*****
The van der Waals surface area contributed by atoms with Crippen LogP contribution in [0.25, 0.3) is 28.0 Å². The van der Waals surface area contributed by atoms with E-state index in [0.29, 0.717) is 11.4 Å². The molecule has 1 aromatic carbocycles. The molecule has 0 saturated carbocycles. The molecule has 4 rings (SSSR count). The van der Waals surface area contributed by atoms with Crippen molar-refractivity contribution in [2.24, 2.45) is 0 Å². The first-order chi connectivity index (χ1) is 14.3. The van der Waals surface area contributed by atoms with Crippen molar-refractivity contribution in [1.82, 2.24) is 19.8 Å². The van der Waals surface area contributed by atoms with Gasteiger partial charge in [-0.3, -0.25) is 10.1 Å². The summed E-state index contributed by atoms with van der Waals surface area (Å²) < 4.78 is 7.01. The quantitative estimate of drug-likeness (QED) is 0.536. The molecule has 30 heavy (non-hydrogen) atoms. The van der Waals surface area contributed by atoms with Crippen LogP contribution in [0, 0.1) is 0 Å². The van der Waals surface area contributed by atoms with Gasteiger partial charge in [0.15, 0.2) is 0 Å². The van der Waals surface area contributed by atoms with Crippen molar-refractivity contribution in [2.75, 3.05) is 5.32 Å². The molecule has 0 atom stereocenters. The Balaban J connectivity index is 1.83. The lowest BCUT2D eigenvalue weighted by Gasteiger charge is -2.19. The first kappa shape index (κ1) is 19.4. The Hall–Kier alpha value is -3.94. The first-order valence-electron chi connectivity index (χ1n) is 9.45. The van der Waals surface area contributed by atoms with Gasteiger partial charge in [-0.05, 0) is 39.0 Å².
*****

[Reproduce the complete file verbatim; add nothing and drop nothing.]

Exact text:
The van der Waals surface area contributed by atoms with Crippen LogP contribution in [0.25, 0.3) is 28.0 Å². The van der Waals surface area contributed by atoms with E-state index in [0.29, 0.717) is 11.4 Å². The molecule has 1 aromatic carbocycles. The molecule has 0 saturated carbocycles. The molecule has 4 rings (SSSR count). The van der Waals surface area contributed by atoms with Crippen molar-refractivity contribution in [2.24, 2.45) is 0 Å². The first-order chi connectivity index (χ1) is 14.3. The van der Waals surface area contributed by atoms with Crippen molar-refractivity contribution in [1.82, 2.24) is 19.8 Å². The van der Waals surface area contributed by atoms with Gasteiger partial charge in [-0.3, -0.25) is 10.1 Å². The summed E-state index contributed by atoms with van der Waals surface area (Å²) < 4.78 is 7.01. The quantitative estimate of drug-likeness (QED) is 0.536. The molecule has 30 heavy (non-hydrogen) atoms. The van der Waals surface area contributed by atoms with Crippen LogP contribution in [0, 0.1) is 0 Å². The van der Waals surface area contributed by atoms with Gasteiger partial charge in [0.15, 0.2) is 0 Å². The van der Waals surface area contributed by atoms with Crippen molar-refractivity contribution in [2.75, 3.05) is 5.32 Å². The molecule has 0 atom stereocenters. The Balaban J connectivity index is 1.83. The lowest BCUT2D eigenvalue weighted by Gasteiger charge is -2.19. The first kappa shape index (κ1) is 19.4. The Hall–Kier alpha value is -3.94. The first-order valence-electron chi connectivity index (χ1n) is 9.45. The van der Waals surface area contributed by atoms with Gasteiger partial charge in [-0.05, 0) is 39.0 Å².